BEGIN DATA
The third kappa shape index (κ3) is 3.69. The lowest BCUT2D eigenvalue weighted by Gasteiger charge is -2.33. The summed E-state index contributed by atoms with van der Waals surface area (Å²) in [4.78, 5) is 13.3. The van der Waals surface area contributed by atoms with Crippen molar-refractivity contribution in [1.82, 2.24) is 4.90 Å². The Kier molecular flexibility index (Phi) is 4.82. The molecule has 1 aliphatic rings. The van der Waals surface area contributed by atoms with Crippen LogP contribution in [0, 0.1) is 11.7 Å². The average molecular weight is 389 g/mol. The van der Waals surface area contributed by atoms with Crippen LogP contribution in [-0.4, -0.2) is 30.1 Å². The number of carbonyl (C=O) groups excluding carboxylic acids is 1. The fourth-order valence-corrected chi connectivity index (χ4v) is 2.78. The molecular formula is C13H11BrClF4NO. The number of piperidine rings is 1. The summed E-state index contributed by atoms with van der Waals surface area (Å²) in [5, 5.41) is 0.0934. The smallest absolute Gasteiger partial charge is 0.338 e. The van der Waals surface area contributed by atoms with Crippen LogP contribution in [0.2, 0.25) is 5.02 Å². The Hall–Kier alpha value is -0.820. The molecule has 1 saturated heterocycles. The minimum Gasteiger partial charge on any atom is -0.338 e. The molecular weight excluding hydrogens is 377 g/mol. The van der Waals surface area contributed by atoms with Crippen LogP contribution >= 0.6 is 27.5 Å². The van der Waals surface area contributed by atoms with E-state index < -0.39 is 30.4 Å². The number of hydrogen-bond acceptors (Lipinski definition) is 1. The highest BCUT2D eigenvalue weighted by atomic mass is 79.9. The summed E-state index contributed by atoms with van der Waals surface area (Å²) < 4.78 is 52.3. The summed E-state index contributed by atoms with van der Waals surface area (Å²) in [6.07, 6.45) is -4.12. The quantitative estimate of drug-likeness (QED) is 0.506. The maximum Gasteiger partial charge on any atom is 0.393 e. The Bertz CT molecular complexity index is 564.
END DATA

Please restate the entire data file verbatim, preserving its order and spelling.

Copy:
The third kappa shape index (κ3) is 3.69. The lowest BCUT2D eigenvalue weighted by Gasteiger charge is -2.33. The summed E-state index contributed by atoms with van der Waals surface area (Å²) in [4.78, 5) is 13.3. The van der Waals surface area contributed by atoms with Crippen molar-refractivity contribution in [1.82, 2.24) is 4.90 Å². The Kier molecular flexibility index (Phi) is 4.82. The molecule has 1 aliphatic rings. The van der Waals surface area contributed by atoms with Crippen LogP contribution in [0, 0.1) is 11.7 Å². The average molecular weight is 389 g/mol. The van der Waals surface area contributed by atoms with Crippen LogP contribution in [-0.4, -0.2) is 30.1 Å². The number of carbonyl (C=O) groups excluding carboxylic acids is 1. The fourth-order valence-corrected chi connectivity index (χ4v) is 2.78. The molecular formula is C13H11BrClF4NO. The number of piperidine rings is 1. The summed E-state index contributed by atoms with van der Waals surface area (Å²) in [5, 5.41) is 0.0934. The smallest absolute Gasteiger partial charge is 0.338 e. The van der Waals surface area contributed by atoms with Crippen LogP contribution in [0.2, 0.25) is 5.02 Å². The Hall–Kier alpha value is -0.820. The molecule has 1 saturated heterocycles. The minimum Gasteiger partial charge on any atom is -0.338 e. The molecular weight excluding hydrogens is 377 g/mol. The van der Waals surface area contributed by atoms with Crippen LogP contribution >= 0.6 is 27.5 Å². The van der Waals surface area contributed by atoms with E-state index < -0.39 is 30.4 Å². The number of hydrogen-bond acceptors (Lipinski definition) is 1. The highest BCUT2D eigenvalue weighted by atomic mass is 79.9. The summed E-state index contributed by atoms with van der Waals surface area (Å²) < 4.78 is 52.3. The summed E-state index contributed by atoms with van der Waals surface area (Å²) in [6.07, 6.45) is -4.12. The quantitative estimate of drug-likeness (QED) is 0.506. The maximum Gasteiger partial charge on any atom is 0.393 e. The Bertz CT molecular complexity index is 564.